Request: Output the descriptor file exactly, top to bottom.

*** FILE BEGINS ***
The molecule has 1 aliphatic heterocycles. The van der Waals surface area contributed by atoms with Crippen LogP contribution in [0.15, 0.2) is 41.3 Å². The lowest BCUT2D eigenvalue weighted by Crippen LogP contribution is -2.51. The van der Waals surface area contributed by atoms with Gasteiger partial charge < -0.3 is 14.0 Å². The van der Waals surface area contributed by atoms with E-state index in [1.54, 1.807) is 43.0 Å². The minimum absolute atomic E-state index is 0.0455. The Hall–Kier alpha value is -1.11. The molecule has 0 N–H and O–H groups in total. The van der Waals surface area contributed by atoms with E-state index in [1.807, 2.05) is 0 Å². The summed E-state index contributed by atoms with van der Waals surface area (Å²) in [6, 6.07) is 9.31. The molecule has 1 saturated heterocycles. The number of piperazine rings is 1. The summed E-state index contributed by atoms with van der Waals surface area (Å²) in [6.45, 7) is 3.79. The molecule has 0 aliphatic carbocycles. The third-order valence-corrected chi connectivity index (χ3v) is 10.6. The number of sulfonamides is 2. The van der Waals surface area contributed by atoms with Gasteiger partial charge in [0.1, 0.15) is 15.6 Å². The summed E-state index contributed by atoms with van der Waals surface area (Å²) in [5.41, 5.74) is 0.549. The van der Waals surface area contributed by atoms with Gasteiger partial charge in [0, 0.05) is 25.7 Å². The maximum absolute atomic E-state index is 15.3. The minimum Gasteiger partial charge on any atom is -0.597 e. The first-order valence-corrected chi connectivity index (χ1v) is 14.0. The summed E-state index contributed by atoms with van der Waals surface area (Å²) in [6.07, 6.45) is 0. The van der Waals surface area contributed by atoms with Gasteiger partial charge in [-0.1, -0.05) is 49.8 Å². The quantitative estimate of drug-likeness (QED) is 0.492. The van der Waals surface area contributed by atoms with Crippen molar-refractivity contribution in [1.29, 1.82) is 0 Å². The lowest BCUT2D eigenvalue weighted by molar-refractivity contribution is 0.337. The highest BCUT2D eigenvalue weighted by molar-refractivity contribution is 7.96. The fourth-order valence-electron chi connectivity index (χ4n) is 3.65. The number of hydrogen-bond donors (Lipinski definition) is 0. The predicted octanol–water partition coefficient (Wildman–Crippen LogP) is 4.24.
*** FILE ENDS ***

The molecule has 1 aliphatic heterocycles. The van der Waals surface area contributed by atoms with Crippen LogP contribution in [0.15, 0.2) is 41.3 Å². The lowest BCUT2D eigenvalue weighted by Crippen LogP contribution is -2.51. The van der Waals surface area contributed by atoms with Gasteiger partial charge < -0.3 is 14.0 Å². The van der Waals surface area contributed by atoms with E-state index in [1.54, 1.807) is 43.0 Å². The minimum absolute atomic E-state index is 0.0455. The Hall–Kier alpha value is -1.11. The molecule has 0 N–H and O–H groups in total. The van der Waals surface area contributed by atoms with E-state index in [1.807, 2.05) is 0 Å². The summed E-state index contributed by atoms with van der Waals surface area (Å²) in [6, 6.07) is 9.31. The molecule has 1 saturated heterocycles. The number of piperazine rings is 1. The summed E-state index contributed by atoms with van der Waals surface area (Å²) in [6.45, 7) is 3.79. The molecule has 0 aliphatic carbocycles. The third-order valence-corrected chi connectivity index (χ3v) is 10.6. The number of sulfonamides is 2. The van der Waals surface area contributed by atoms with Gasteiger partial charge in [0.1, 0.15) is 15.6 Å². The summed E-state index contributed by atoms with van der Waals surface area (Å²) in [5.41, 5.74) is 0.549. The van der Waals surface area contributed by atoms with Gasteiger partial charge in [0, 0.05) is 25.7 Å². The maximum absolute atomic E-state index is 15.3. The minimum Gasteiger partial charge on any atom is -0.597 e. The first-order valence-corrected chi connectivity index (χ1v) is 14.0. The summed E-state index contributed by atoms with van der Waals surface area (Å²) in [6.07, 6.45) is 0. The van der Waals surface area contributed by atoms with Gasteiger partial charge in [-0.1, -0.05) is 49.8 Å². The quantitative estimate of drug-likeness (QED) is 0.492. The van der Waals surface area contributed by atoms with Crippen molar-refractivity contribution in [1.29, 1.82) is 0 Å². The lowest BCUT2D eigenvalue weighted by molar-refractivity contribution is 0.337. The highest BCUT2D eigenvalue weighted by molar-refractivity contribution is 7.96. The fourth-order valence-electron chi connectivity index (χ4n) is 3.65. The number of hydrogen-bond donors (Lipinski definition) is 0. The predicted octanol–water partition coefficient (Wildman–Crippen LogP) is 4.24.